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Steam CarriageHensons Aerial Steam Carriage 1843

Rob Smith has been busy again. (See his Ebenezers from April this year.)

Another Ebenezer but this time "steam powered".

Rob said "The idea to build the model was inspired by seeing Pete Smarts rubber powered version at Impington. Its on You Tube flying! So I thought I would build an Ebenezer version."

The model is powered by a Robotbirds 10 gram motor with pulleys driving the K&P props.




Steam Carriage Steam Carriage


Historical background........
Samuel Henson and John Stringfellow applied for a patent for their "aerial steam carriage" in 1842.

After seeing a report of this in the press, it caught the interest of Prince Albert the Prince Consort. After witnessing a demonstration of one of Stringfellows large models of the craft, he immediately saw the military potential of such a craft. Using his considerable influence he got the British army to buy the Henson patent and set up a secret base on Salisbury Plain (known as "aerial engineering research area fifty one! Area 51 for short) to undertake to develop a full size craft.

By 1845 the first viable aerial vessel had flown a distance of three quarters of a mile ,by 1849 after a great deal of development of the engine and fuel system and the invention by Stringfellow of wing warping for lateral control the first class of HMAV (Her Majesty's air vessel) was constructed.

Known as the "devastator" class after the first vessel of the class, these craft could reach a speed of 90 mph, a height of 2000 feet and had a range of 100 miles. They could carry 8 "bombshells" of either high explosive or grape design.

This had all been developed in great secrecy at A.E.R.A 51. Any locals who saw the craft in flight were convinced the army was in league with the devil! This was something the army was keen to encourage as it kept people away from the site.

When the Crimean war broke out in 1854, HMAV devastator was sent out in secret, much to the chagrin of the army commander Lord Raglan, he had no faith in any newfangled ideas and considered that dropping "bombshells" on his opponents was downright unsporting!

The "Devastator" was commanded by a major Lewis Nolan, an ex cavalry officer who had become a great proponent for the use of aerial vessels in warfare and was later to write a famous text book on the subject. Setting up his base near the Belbec river 15 miles from Sevastopol and Balaclava Nolan assembled and made ready the "Devastator".

On the morning of the 25th October 1854 after hearing the sound of cannon from the direction of Balaclava. Nolan took off in the Devastator, to fly to the sound of the guns. He had no orders from Lord Raglan to do this ,but due to the influence of the Prince Consort he had more or less been given a free hand in his aerial operations.

Arriving over the battlefield of Balaclava, he observed the Light Brigade under Lord Cardigan, commencing to charge down the north valley at a battery of Russian guns. Taking in the situation at a glance ,and so as not to upset their horses, he flew the "Devastator" down the valley in advance of the light brigade he then dropped four high explosive "bombshells" amongst the Russian guns. The Russian gunners who had never seen or even heard of such a craft immediately ran away in terror, allowing the Light Brigade to pass through them virtually unscathed.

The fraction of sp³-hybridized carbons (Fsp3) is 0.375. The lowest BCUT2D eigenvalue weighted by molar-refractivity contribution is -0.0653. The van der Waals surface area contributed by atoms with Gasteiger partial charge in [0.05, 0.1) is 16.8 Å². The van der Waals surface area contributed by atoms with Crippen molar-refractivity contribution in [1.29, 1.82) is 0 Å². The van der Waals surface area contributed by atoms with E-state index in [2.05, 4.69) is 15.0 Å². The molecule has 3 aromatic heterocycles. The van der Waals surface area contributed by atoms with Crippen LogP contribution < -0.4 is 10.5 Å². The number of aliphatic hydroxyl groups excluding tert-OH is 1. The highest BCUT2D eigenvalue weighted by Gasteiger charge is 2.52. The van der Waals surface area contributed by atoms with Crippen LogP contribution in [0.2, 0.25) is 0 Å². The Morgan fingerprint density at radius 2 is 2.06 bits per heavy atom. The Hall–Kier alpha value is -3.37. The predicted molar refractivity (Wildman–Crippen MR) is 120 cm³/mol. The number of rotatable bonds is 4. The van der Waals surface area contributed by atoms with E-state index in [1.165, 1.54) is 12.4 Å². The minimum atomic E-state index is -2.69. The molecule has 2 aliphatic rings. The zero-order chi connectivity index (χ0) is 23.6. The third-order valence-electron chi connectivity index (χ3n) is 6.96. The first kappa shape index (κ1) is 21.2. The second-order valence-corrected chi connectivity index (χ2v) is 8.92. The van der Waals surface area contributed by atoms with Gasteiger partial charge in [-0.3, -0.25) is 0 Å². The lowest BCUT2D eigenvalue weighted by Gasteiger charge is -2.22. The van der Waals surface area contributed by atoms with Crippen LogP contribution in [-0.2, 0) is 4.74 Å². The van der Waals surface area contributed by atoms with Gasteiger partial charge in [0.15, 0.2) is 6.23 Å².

Seeing this Lord Lucan ordered the heavy brigade to charge down the valley and support the light brigade, they were supported by the French "Chasseurs D Afrique" who cleared the Russian forces from the Fedioukine heights. As the light brigade was now almost into the supporting Russian forces, who had been drawn up behind the guns, Nolan undertook another attack run.

Although he only had his remaining four "bombshells" the effect was to panic the entire Russian force into a retreat, which with the arrival of the British cavalry turned into a rout. The British captured all the Russian guns and around 6500 prisoners including the Russian commander and his staff.

By an ironic twist of fate, although the Light Brigade suffered few casualties (6 dead 27 wounded) one of the first to die had been Lord Cardigan. As he was riding well in advance of his brigade he was caught in the blast of the last "bombshell" to fall on the Russian battery and was killed instantly by a splinter from it.

Thus ended the battle of Balaclava! It was a stunning victory for the allies.

The following day Nolan took the "devastator" to Sevastopol and bombed the city, although he caused little damage and few casualties (10 militry,32 civilian) this so dismayed the Russian commander that he immediately surrendered the city to lord raglan. By November 11 1854 the Russians had negotiated an armistice and the Crimean war was over.

In 1861 Major Nolan was promoted to Major-General to become head of the "Royal Victorian Aerial Force". The deployment of 20 Devastator class air vessels to Canada later that year was instrumental in halting an American invasion and kept the United Kingdom out of the American civil war.

Nolan was later to have his reputation sullied when in 1879 , operating from a base near Rorkes Drift in Natal Province with a force of 10 "Pulverisor" class aerial vessels he bombed the kraal of King Cetshwayo near Isandlwana, killing nearly 4000 Zulus most of them women and children.

This act ended the Anglo/Zulu war before it had even begun. but this operation was seen to be morally ambiguous at best and genocide at worst. Ever after he was known as "Bomber Nolan". Nevertheless, the flight of the "Devastator" and the charge of the Light Brigade has gone down in the annals of British military history as one of the most complete victories ever achieved by the British armed forces.

Rob Smith
July 2011

Rather less creative information about the "steam carriage" can be found at:-

Wikipedia - - - - - - - - - - - - - - BBC